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Good Morning Nanty Glo!
Wednesday, June 20 2001


The first babies I was ever around, when about six to eight years old myself, were my neice and nephew Linda and Pat Kennedy, my eldest brother, Tom's, children. As the newest members of the immediate family, they were loved unconditionally even before they were met. In those days, Tom and Sally and the children lived in Tulsa, Oklahoma, then moved to Detroit, so we saw them no more than once a year. The children were "strange," as we said, meaning that after arriving for a visit it would take a while for them to "warm up" to us, but after a little reassurance and time to get familiar again, they would be totally integrated into the "bosom of the family" to borrow an old-fashioned metaphor.

One of the truest evidences of bonded friendship is the experience of almost immediate familiarity or mental/spiritual intimacy regained after a lengthy separation. It's something that always amazes me, and it must have that effect on most people because it's so often remarked on. It's worth the cost and effort of getting to a class reunion just to experience it. You may be sharing a pew for someone at your church for five years, greeting that person weekly and perhaps passing the time of day, and yet you may feel you don't really "know" him or her. But after not seeing a classmate with whom you once passed lunch hours in high school after 30 years, after which time you doubt that you'll recognize her as a middle-aged woman and you know she won't know you, you hug and start talking and within minutes it's just like old times. Such acquaintances—friendships—come with no period of "strangeness" as sometimes is seen in babies and toddlers.

One thing amazing about it is that we know people change. They grow and move away from their old likes and dislikes, disgarding lots of baggage and taking up new luggage. We see it in our own spouses and have learned that if we don't move with them we'll end up being left behind, all too often. So how can this person whom you haven't seen since graduation still be the same? Of course on many levels she is not. She's more of a mother now than a daughter, more the teacher than the student, and most of her roles have been changed. Yet in the reunion what matters and what's remembered is the old roles and the attitudes, aspirations, dissatisfactions and other qualities that marked your relationship. Those qualities seem to come back in no more time than it takes to make the reunion hug.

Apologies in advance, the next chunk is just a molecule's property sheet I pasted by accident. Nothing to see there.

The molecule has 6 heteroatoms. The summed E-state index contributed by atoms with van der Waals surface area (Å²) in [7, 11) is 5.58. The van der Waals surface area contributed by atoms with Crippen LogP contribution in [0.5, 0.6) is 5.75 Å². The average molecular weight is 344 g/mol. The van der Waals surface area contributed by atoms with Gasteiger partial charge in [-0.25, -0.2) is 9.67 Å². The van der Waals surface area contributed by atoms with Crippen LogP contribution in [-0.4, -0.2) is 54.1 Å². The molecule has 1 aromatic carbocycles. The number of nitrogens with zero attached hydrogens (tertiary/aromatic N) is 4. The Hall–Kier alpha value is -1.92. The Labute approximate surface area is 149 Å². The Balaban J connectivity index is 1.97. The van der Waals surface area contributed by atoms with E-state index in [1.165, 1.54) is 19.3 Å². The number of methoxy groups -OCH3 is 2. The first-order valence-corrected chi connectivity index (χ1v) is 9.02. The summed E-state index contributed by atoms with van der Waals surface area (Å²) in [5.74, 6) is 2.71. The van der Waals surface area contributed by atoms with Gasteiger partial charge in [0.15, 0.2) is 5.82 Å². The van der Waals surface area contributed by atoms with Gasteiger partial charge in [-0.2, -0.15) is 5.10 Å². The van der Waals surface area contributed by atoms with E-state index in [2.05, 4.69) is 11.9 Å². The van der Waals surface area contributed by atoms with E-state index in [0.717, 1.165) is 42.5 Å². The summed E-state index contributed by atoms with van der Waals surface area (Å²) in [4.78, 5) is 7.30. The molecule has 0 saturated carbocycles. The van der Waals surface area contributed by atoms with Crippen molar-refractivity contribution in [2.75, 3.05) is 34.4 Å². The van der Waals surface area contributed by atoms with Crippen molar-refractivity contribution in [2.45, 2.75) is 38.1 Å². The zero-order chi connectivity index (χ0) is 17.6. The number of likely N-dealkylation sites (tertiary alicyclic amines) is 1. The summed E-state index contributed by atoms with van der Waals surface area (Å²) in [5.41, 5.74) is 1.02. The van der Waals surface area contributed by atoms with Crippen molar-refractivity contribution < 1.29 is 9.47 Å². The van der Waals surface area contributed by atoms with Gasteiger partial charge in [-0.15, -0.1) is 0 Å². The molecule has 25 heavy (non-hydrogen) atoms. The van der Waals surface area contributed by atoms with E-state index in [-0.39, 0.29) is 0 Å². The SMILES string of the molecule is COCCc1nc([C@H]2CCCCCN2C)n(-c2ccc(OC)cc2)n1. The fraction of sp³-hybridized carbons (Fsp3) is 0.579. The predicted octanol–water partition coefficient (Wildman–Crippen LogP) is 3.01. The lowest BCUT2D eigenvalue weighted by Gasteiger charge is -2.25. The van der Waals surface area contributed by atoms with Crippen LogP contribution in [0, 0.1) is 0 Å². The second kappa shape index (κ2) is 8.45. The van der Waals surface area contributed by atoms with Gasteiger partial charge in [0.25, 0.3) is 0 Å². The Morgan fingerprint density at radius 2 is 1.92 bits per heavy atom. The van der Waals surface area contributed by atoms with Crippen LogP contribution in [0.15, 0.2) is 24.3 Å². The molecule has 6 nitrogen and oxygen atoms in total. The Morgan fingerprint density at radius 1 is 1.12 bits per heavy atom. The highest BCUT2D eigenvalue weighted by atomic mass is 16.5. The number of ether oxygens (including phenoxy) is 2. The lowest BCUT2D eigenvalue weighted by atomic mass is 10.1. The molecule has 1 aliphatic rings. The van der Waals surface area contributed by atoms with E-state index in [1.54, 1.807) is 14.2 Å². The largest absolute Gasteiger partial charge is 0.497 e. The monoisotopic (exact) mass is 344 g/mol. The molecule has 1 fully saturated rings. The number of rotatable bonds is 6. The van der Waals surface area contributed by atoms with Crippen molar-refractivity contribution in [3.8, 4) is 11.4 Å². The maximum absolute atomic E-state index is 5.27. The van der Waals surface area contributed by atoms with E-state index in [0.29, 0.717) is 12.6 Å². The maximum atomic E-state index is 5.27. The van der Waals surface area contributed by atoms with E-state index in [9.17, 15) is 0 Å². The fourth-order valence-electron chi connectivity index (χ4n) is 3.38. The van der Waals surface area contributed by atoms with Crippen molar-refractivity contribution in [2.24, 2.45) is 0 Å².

Those of us who planned our last class reunion concluded that we could have used more time to just hang out. A dinner dance is fun, but the noise level and the seating arrangements preclude a level of informal interaction that we missed. A picnic running all afternoon might be more conducive to that, so we're hoping to make that part of our next reunion weekend. I think it will be a good move, because at the last two reunions there were people whom I didn't interact with at all, beyond saying hello, though I used to know them pretty well in school. But of course, unlike the major movie about a group reunion, The Big Chill, we wouldn't want it to get so comfortable that we started picking at old scars.

Webmaster Jon Kennedy

21 Ways to "freak out" your colleagues (collect 'em all)

11. As often as possible, skip rather than walk.

12. Ask people what sex they are. Laugh hysterically after they answer.

13. Specify that your drive-through order is "to go."

14. Sing along at the opera.

15. Go to a poetry recital and ask why the poems don't rhyme.

Sent by Zan

Five more to grow on

"No business has ever failed. Management fails! Leadership fails! Not the business!" Phil Steffen
"A decent person is one who isn't afraid to give their parrot to the biggest gossip in town." Rillie Cynthia Steffen
"I shall arise!" The Prodigal Son
"No one is too old to learn, but a heckuva lot of people keep putting it off." Anonymous
"Don't think there are no crocodiles because the water is calm." Malayan proverb

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